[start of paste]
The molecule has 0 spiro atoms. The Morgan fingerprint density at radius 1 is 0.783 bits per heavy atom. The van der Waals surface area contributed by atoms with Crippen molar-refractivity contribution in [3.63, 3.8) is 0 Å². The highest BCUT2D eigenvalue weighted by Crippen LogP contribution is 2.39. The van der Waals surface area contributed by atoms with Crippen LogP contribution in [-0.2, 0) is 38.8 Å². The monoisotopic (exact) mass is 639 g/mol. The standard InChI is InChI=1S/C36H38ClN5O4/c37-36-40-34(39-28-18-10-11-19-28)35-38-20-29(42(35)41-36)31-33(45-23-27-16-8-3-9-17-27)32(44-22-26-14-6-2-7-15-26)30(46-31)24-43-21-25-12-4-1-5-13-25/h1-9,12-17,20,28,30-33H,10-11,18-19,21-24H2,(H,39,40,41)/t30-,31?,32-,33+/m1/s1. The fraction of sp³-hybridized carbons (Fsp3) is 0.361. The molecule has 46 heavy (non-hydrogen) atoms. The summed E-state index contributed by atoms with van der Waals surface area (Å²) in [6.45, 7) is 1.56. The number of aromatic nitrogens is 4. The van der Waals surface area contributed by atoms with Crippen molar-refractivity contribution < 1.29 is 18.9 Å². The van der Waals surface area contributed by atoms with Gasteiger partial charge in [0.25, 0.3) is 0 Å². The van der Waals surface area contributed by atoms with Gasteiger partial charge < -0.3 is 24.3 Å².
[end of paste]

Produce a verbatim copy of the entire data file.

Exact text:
The molecule has 0 spiro atoms. The Morgan fingerprint density at radius 1 is 0.783 bits per heavy atom. The van der Waals surface area contributed by atoms with Crippen molar-refractivity contribution in [3.63, 3.8) is 0 Å². The highest BCUT2D eigenvalue weighted by Crippen LogP contribution is 2.39. The van der Waals surface area contributed by atoms with Crippen LogP contribution in [-0.2, 0) is 38.8 Å². The monoisotopic (exact) mass is 639 g/mol. The standard InChI is InChI=1S/C36H38ClN5O4/c37-36-40-34(39-28-18-10-11-19-28)35-38-20-29(42(35)41-36)31-33(45-23-27-16-8-3-9-17-27)32(44-22-26-14-6-2-7-15-26)30(46-31)24-43-21-25-12-4-1-5-13-25/h1-9,12-17,20,28,30-33H,10-11,18-19,21-24H2,(H,39,40,41)/t30-,31?,32-,33+/m1/s1. The fraction of sp³-hybridized carbons (Fsp3) is 0.361. The molecule has 46 heavy (non-hydrogen) atoms. The summed E-state index contributed by atoms with van der Waals surface area (Å²) in [6.45, 7) is 1.56. The number of aromatic nitrogens is 4. The van der Waals surface area contributed by atoms with Crippen molar-refractivity contribution < 1.29 is 18.9 Å². The van der Waals surface area contributed by atoms with Gasteiger partial charge in [0.25, 0.3) is 0 Å². The van der Waals surface area contributed by atoms with Gasteiger partial charge < -0.3 is 24.3 Å².